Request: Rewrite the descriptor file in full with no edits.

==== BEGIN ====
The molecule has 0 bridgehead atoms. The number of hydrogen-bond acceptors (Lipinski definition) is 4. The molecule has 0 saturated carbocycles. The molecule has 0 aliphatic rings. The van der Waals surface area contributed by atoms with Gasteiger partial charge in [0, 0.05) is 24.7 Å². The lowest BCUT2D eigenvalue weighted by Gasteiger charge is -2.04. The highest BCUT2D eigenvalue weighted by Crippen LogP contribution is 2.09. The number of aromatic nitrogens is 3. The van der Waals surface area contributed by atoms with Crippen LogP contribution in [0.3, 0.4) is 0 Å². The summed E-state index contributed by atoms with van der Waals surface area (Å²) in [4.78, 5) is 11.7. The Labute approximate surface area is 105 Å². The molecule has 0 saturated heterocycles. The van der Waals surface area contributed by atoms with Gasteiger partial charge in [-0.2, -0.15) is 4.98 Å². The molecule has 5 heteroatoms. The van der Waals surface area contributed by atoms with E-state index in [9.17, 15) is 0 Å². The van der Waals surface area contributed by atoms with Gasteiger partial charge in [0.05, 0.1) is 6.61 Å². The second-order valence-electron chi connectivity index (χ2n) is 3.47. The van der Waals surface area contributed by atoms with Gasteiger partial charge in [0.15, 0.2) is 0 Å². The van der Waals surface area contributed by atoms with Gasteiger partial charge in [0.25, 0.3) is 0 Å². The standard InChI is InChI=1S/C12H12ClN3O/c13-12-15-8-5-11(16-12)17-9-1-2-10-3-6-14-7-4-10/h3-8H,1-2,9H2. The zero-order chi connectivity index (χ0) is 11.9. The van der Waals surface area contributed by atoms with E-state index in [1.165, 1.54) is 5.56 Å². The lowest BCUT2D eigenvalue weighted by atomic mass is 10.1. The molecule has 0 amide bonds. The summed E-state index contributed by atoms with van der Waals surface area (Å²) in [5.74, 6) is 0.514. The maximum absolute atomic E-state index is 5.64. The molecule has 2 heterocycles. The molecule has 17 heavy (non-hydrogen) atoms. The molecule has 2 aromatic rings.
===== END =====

The molecule has 0 bridgehead atoms. The number of hydrogen-bond acceptors (Lipinski definition) is 4. The molecule has 0 saturated carbocycles. The molecule has 0 aliphatic rings. The van der Waals surface area contributed by atoms with Gasteiger partial charge in [0, 0.05) is 24.7 Å². The lowest BCUT2D eigenvalue weighted by Gasteiger charge is -2.04. The highest BCUT2D eigenvalue weighted by Crippen LogP contribution is 2.09. The number of aromatic nitrogens is 3. The van der Waals surface area contributed by atoms with Crippen LogP contribution in [0.3, 0.4) is 0 Å². The summed E-state index contributed by atoms with van der Waals surface area (Å²) in [4.78, 5) is 11.7. The Labute approximate surface area is 105 Å². The molecule has 0 saturated heterocycles. The van der Waals surface area contributed by atoms with Gasteiger partial charge in [-0.2, -0.15) is 4.98 Å². The molecule has 5 heteroatoms. The van der Waals surface area contributed by atoms with E-state index in [9.17, 15) is 0 Å². The van der Waals surface area contributed by atoms with Gasteiger partial charge in [0.05, 0.1) is 6.61 Å². The second-order valence-electron chi connectivity index (χ2n) is 3.47. The van der Waals surface area contributed by atoms with Gasteiger partial charge in [0.15, 0.2) is 0 Å². The van der Waals surface area contributed by atoms with Gasteiger partial charge in [0.25, 0.3) is 0 Å². The standard InChI is InChI=1S/C12H12ClN3O/c13-12-15-8-5-11(16-12)17-9-1-2-10-3-6-14-7-4-10/h3-8H,1-2,9H2. The zero-order chi connectivity index (χ0) is 11.9. The van der Waals surface area contributed by atoms with E-state index in [1.165, 1.54) is 5.56 Å². The lowest BCUT2D eigenvalue weighted by atomic mass is 10.1. The molecule has 0 amide bonds. The summed E-state index contributed by atoms with van der Waals surface area (Å²) in [5.74, 6) is 0.514. The maximum absolute atomic E-state index is 5.64. The molecule has 2 heterocycles. The molecule has 17 heavy (non-hydrogen) atoms. The molecule has 2 aromatic rings.